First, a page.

St. Luke's continues to follow the state’s recommendations. We are one of many providers giving COVID-19 vaccinations in Idaho. You can find a list of vaccine providers for your area on the Idaho COVID-19 Vaccination Information site. You can find out which St. Luke’s clinics offer which vaccine when you schedule in MyChart or call St. Luke’s Connect at 208-381-9500.
A single booster dose with an updated bivalent COVID-19 vaccine is designed to provide broad protection against COVID-19 and better protection against COVID-19 caused by the currently circulating Omicron variants, BA.4 and BA.5.
Both mRNA monovalent vaccines remain authorized for primary series use. Those who received the monovalent booster recently should wait at least eight weeks before receiving the bivalent booster.
More information can be found at Coronavirus (COVID-19) Update: FDA Authorizes Moderna, Pfizer-BioNTech Bivalent COVID-19 Vaccines for Use as a Booster Dose in Younger Age Groups; Coronavirus (COVID-19) Update: FDA Authorizes Moderna, Pfizer-BioNTech Bivalent COVID-19 Vaccines for Use as a Booster Dose; COVID-19 Bivalent Vaccine Boosters; and At-A-Glance COVID-19 Vaccination Schedules.
St. Luke’s is offering Pfizer and Moderna COVID-19 vaccines for children 6 months and over. Information about the vaccines and children is available from the Centers for Disease Control and Prevention.
Parents or guardians can find which sites are offering this vaccine to children in MyChart when scheduling. If you are unable to access MyChart, please call 208-381-9500 to make an appointment. Please note, we are not able to accept walk-ins at this time.
Boosters: Based on new federal guidelines, St. Luke’s has stopped administering monovalent boosters to children and will begin scheduling bivalent Moderna boosters for ages 6-17 and Pfizer bivalent boosters to ages 5-11 on Friday, Oct. 28. Pfizer bivalent was previously approved for boosters in ages 12 and up.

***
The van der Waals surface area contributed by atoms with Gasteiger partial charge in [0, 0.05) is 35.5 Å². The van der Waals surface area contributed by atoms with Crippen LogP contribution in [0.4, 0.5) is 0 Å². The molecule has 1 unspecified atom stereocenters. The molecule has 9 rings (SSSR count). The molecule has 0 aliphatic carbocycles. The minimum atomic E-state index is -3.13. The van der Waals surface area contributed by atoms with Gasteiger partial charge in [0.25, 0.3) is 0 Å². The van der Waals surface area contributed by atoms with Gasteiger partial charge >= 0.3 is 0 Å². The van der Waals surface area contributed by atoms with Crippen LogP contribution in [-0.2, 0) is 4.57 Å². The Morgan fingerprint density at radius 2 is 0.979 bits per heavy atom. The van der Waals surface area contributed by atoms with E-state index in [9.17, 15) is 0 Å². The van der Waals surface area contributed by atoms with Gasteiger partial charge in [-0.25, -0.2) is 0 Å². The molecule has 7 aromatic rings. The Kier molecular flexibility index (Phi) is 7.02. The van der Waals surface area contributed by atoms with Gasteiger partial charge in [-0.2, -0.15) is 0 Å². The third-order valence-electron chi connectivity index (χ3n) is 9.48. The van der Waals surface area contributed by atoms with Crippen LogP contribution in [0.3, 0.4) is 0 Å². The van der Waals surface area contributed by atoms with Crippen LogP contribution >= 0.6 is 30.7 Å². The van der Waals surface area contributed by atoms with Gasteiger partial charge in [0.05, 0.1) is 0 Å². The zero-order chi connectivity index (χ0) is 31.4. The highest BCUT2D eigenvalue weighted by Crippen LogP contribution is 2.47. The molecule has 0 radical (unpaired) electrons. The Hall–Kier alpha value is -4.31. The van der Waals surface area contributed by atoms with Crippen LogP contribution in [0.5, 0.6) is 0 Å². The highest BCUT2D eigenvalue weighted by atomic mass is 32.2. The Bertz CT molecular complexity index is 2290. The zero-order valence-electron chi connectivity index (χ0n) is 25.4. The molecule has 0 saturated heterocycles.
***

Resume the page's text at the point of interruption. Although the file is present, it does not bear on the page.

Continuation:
Pregnant women with COVID-19 can have severe illness and severe outcomes, including ICU admission, mechanical ventilation, and death.
That's why St. Luke’s OB/GYN providers recommend the COVID-19 vaccine for people who are pregnant, breastfeeding or trying to get pregnant. More than 139,000 pregnant women have enrolled in the V-Safe Pregnancy Registry. Data shows there is no risk of miscarriage associated with the vaccines.
COVID-19 vaccines do not cause infection; they do prevent severe illness from COVID-19, which is dangerous for a pregnant woman and her fetus. Maternal infection with the virus is associated with an increased risk of preterm delivery and stillbirth. Vaccinated mothers who are breastfeeding transmit antibodies that may help protect their newborns.
Click each question below for its answer:
Pfizer has reported that its vaccine is 95% effective in preventing COVID-19 infection, once seven days have passed since the second vaccine dose (booster shot). The Moderna vaccine is reporting a 94.5% effectiveness rate.
The COVID vaccine will help your body generate antibodies to help protect you from the virus without getting sick. Vaccines can produce longer-lasting protection than if you had the disease. Research shows antibodies in recovering adults last up to four months. The CDC says more data is needed to know how long immunity produced by the vaccination will last.
In a Pfizer trial study, the vaccine prevented the disease in 100 percent of the 1,131 adolescents who received it. Pfizer said the vaccine was well tolerated and side effects were consistent with those reported by people 16-25 years old. Our pediatricians and physicians say it is better to get the vaccine than to risk getting the disease, the symptoms and the possible long-term effects.
These are not new technologies. The vaccines are actually set up to give us immunity that is better than natural infection. We know the side effects of the natural infection. When we compare the risks to those at the frontlines that are being exposed to the virus and those in our community who are at high-risk for severe disease and death, those risks greatly overshadow the unknown risks of the vaccine.